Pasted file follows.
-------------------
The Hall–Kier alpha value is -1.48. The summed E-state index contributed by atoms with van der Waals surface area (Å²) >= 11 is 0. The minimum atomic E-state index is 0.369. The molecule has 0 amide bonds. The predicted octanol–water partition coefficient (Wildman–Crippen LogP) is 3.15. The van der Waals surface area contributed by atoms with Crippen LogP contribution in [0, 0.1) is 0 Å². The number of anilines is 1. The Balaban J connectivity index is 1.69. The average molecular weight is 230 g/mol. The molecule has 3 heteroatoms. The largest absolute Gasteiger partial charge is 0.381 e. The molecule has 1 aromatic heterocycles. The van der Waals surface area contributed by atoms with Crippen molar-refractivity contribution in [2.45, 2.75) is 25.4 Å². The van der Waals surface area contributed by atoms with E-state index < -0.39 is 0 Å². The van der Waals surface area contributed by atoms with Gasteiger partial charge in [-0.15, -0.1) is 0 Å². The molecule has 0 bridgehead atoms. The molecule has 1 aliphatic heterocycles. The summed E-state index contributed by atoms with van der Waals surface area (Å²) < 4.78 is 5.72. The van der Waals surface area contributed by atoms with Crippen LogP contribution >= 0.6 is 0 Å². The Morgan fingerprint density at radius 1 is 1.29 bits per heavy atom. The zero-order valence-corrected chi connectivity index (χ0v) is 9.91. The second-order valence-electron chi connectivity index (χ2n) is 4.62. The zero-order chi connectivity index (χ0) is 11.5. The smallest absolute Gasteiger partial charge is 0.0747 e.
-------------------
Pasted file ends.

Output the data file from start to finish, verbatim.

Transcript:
The Hall–Kier alpha value is -1.48. The summed E-state index contributed by atoms with van der Waals surface area (Å²) >= 11 is 0. The minimum atomic E-state index is 0.369. The molecule has 0 amide bonds. The predicted octanol–water partition coefficient (Wildman–Crippen LogP) is 3.15. The van der Waals surface area contributed by atoms with Crippen LogP contribution in [0, 0.1) is 0 Å². The number of anilines is 1. The Balaban J connectivity index is 1.69. The average molecular weight is 230 g/mol. The molecule has 3 heteroatoms. The largest absolute Gasteiger partial charge is 0.381 e. The molecule has 1 aromatic heterocycles. The van der Waals surface area contributed by atoms with Crippen molar-refractivity contribution in [2.45, 2.75) is 25.4 Å². The van der Waals surface area contributed by atoms with E-state index < -0.39 is 0 Å². The van der Waals surface area contributed by atoms with Gasteiger partial charge in [-0.15, -0.1) is 0 Å². The molecule has 0 bridgehead atoms. The molecule has 1 aliphatic heterocycles. The summed E-state index contributed by atoms with van der Waals surface area (Å²) < 4.78 is 5.72. The van der Waals surface area contributed by atoms with Crippen LogP contribution >= 0.6 is 0 Å². The Morgan fingerprint density at radius 1 is 1.29 bits per heavy atom. The zero-order valence-corrected chi connectivity index (χ0v) is 9.91. The second-order valence-electron chi connectivity index (χ2n) is 4.62. The zero-order chi connectivity index (χ0) is 11.5. The smallest absolute Gasteiger partial charge is 0.0747 e.